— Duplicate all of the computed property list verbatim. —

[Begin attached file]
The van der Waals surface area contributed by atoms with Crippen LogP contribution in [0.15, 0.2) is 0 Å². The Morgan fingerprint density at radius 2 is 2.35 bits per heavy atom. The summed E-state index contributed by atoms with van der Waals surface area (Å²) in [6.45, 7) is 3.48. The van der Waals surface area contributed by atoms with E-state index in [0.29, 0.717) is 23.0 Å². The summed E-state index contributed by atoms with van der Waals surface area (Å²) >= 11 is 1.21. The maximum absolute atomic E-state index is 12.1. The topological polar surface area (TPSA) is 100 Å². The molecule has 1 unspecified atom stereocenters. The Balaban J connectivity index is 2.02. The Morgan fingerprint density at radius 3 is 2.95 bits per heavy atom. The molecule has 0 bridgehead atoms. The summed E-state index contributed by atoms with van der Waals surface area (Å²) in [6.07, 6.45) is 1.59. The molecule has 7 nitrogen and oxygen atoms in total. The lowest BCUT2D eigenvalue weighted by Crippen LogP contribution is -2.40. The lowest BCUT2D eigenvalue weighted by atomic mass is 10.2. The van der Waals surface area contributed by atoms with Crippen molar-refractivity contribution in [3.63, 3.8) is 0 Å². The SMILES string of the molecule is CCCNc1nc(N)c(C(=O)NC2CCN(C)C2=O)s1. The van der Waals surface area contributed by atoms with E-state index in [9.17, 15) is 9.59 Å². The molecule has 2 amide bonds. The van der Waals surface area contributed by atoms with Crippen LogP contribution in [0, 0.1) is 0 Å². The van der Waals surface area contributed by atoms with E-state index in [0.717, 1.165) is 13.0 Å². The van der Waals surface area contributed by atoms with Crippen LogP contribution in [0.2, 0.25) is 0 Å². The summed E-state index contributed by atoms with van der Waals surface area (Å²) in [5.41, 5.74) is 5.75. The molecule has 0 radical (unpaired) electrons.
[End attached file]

The van der Waals surface area contributed by atoms with Crippen LogP contribution in [0.15, 0.2) is 0 Å². The Morgan fingerprint density at radius 2 is 2.35 bits per heavy atom. The summed E-state index contributed by atoms with van der Waals surface area (Å²) in [6.45, 7) is 3.48. The van der Waals surface area contributed by atoms with E-state index in [0.29, 0.717) is 23.0 Å². The summed E-state index contributed by atoms with van der Waals surface area (Å²) >= 11 is 1.21. The maximum absolute atomic E-state index is 12.1. The topological polar surface area (TPSA) is 100 Å². The molecule has 1 unspecified atom stereocenters. The Balaban J connectivity index is 2.02. The Morgan fingerprint density at radius 3 is 2.95 bits per heavy atom. The molecule has 0 bridgehead atoms. The summed E-state index contributed by atoms with van der Waals surface area (Å²) in [6.07, 6.45) is 1.59. The molecule has 7 nitrogen and oxygen atoms in total. The lowest BCUT2D eigenvalue weighted by Crippen LogP contribution is -2.40. The lowest BCUT2D eigenvalue weighted by atomic mass is 10.2. The van der Waals surface area contributed by atoms with Crippen molar-refractivity contribution in [3.63, 3.8) is 0 Å². The SMILES string of the molecule is CCCNc1nc(N)c(C(=O)NC2CCN(C)C2=O)s1. The van der Waals surface area contributed by atoms with E-state index in [9.17, 15) is 9.59 Å². The molecule has 2 amide bonds. The van der Waals surface area contributed by atoms with Crippen LogP contribution in [0, 0.1) is 0 Å². The van der Waals surface area contributed by atoms with E-state index in [0.717, 1.165) is 13.0 Å². The van der Waals surface area contributed by atoms with Crippen LogP contribution in [0.2, 0.25) is 0 Å². The summed E-state index contributed by atoms with van der Waals surface area (Å²) in [5.41, 5.74) is 5.75. The molecule has 0 radical (unpaired) electrons.